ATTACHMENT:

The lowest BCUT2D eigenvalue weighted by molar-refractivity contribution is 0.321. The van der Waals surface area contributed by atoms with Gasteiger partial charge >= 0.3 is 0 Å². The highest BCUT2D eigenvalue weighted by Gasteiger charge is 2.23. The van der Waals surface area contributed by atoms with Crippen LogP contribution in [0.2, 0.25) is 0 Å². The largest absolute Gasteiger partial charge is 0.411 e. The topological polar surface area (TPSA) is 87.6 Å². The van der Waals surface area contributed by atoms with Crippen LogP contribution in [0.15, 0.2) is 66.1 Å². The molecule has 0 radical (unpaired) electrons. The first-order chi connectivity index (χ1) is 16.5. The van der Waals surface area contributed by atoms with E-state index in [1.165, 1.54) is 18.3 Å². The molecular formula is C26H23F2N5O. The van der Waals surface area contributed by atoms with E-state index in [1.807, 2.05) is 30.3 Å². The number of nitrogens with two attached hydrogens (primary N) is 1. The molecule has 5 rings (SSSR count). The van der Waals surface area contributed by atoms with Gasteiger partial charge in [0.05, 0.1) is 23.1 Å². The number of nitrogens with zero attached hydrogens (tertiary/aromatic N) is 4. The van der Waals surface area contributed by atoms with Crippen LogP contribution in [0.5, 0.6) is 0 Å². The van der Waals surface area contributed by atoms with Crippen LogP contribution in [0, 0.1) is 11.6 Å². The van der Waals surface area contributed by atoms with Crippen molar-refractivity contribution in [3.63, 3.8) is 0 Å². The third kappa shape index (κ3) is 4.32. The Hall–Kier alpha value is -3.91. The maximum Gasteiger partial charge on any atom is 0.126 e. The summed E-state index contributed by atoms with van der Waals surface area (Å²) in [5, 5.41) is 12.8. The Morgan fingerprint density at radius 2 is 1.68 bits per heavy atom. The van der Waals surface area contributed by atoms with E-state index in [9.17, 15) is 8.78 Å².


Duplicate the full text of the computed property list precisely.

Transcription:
The lowest BCUT2D eigenvalue weighted by molar-refractivity contribution is 0.321. The van der Waals surface area contributed by atoms with Gasteiger partial charge >= 0.3 is 0 Å². The highest BCUT2D eigenvalue weighted by Gasteiger charge is 2.23. The van der Waals surface area contributed by atoms with Crippen LogP contribution in [0.2, 0.25) is 0 Å². The largest absolute Gasteiger partial charge is 0.411 e. The topological polar surface area (TPSA) is 87.6 Å². The van der Waals surface area contributed by atoms with Crippen LogP contribution in [0.15, 0.2) is 66.1 Å². The molecule has 0 radical (unpaired) electrons. The first-order chi connectivity index (χ1) is 16.5. The van der Waals surface area contributed by atoms with E-state index in [1.165, 1.54) is 18.3 Å². The molecular formula is C26H23F2N5O. The van der Waals surface area contributed by atoms with E-state index in [1.807, 2.05) is 30.3 Å². The number of nitrogens with two attached hydrogens (primary N) is 1. The molecule has 5 rings (SSSR count). The van der Waals surface area contributed by atoms with Gasteiger partial charge in [0.05, 0.1) is 23.1 Å². The number of nitrogens with zero attached hydrogens (tertiary/aromatic N) is 4. The van der Waals surface area contributed by atoms with Crippen LogP contribution in [0.5, 0.6) is 0 Å². The van der Waals surface area contributed by atoms with Crippen LogP contribution in [0, 0.1) is 11.6 Å². The van der Waals surface area contributed by atoms with Crippen molar-refractivity contribution in [3.63, 3.8) is 0 Å². The third kappa shape index (κ3) is 4.32. The Hall–Kier alpha value is -3.91. The maximum Gasteiger partial charge on any atom is 0.126 e. The summed E-state index contributed by atoms with van der Waals surface area (Å²) in [5, 5.41) is 12.8. The Morgan fingerprint density at radius 2 is 1.68 bits per heavy atom. The van der Waals surface area contributed by atoms with E-state index in [9.17, 15) is 8.78 Å².